Temple of the Four Buddha Footprints, or Wat Pra Prabat Si Roy in Thai, is a remote and spectacular forest temple located in Mae Rim’s Salouang district. Though it’s a highly prestigious and popular temple among Thais, very few foreigners make it out here. This is a shame since it’s a picturesque spot, with a lovely drive to get there, making it an interesting day or half-day out from Chiang Mai.
Sure, it’s remoteness and the difficulty of access certainly accounts for the lack of tourists — we’ve never found any organised tours here and it’s impossible to reach by public transport — but if you’ve rented a motorbike or are prepared to hire a songthaew for the day, then it’s worth the effort. The temple is very well signposted. All signs are written in Thai but they have a picture of the Buddha footprint on them, so just follow the pictures.
Drive through Mae Rim on the main highway north, and some 5 km or so after the town look out for a sign and a turning to the left. The sealed road then winds its way through villages and up wooded hills for 25 km until you reach the temple. Every junction is signposted, and side tracks to several waterfalls are even indicated in English. The pretty drive or ride — see view below — is around 45 km in total from central Chiang Mai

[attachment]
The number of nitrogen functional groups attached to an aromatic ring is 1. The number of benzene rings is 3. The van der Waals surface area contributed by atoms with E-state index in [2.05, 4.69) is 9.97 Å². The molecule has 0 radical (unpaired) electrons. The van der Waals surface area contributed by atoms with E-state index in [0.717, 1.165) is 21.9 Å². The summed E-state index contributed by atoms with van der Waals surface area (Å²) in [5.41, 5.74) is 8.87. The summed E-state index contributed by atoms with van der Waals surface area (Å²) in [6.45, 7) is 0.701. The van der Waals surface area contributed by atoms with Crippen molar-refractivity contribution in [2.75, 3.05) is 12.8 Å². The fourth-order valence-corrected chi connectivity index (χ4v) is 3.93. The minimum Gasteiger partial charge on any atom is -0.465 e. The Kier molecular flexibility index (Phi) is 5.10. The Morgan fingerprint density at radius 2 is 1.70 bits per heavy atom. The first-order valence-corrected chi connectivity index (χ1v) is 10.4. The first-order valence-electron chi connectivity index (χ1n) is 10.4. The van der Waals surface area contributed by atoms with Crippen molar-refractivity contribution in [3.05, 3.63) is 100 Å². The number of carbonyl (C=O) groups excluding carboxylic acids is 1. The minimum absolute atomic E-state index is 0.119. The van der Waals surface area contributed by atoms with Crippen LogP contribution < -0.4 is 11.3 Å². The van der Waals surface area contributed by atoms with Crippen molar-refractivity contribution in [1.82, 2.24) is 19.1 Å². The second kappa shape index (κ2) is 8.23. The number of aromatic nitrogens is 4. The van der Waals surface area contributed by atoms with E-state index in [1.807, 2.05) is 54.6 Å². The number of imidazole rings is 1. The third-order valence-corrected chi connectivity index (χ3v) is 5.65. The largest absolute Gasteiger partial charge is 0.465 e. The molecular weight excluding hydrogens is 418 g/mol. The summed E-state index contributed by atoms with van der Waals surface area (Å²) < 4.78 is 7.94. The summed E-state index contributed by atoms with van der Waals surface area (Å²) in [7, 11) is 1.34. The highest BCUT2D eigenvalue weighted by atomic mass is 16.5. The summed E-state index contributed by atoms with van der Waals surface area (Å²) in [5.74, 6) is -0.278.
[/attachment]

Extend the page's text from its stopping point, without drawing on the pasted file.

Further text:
The temple itself is a fairly recent construction — and indeed the famous Buddha footprints seem to our cynical, sacrilegious minds recently carved — but it’s a photogenic collection of various temple buildings and hundreds of Buddha statues, set in a wooded valley surrounded by low hills. A basic cafe in the car park will keep you fed and watered, while various vendors sell herbal medicines too.
As we said, part of the attraction is simply in getting to the Temple of the Four Buddha Footprints. Note that it’s easily combined with a trip to the Mae Sa Valley or perhaps Mae Taeng; Salouang village has some eateries and even a camp site half-way between the village and temple if you want to stay the night in the middle of nowhere.
How to get there
To get here, drive through Mae Rim on the main highway north, and some 5 km or so after the town look out for a sign and a turning to the left. The sealed road then winds through villages and up wooded hills for 25 km until you reach the temple. Every junction is signposted, and side tracks to several waterfalls are even indicated in English. Signs are clearly marked in Thai, but they're easily discerned thanks to pictures of footprints.
By Mark Ord.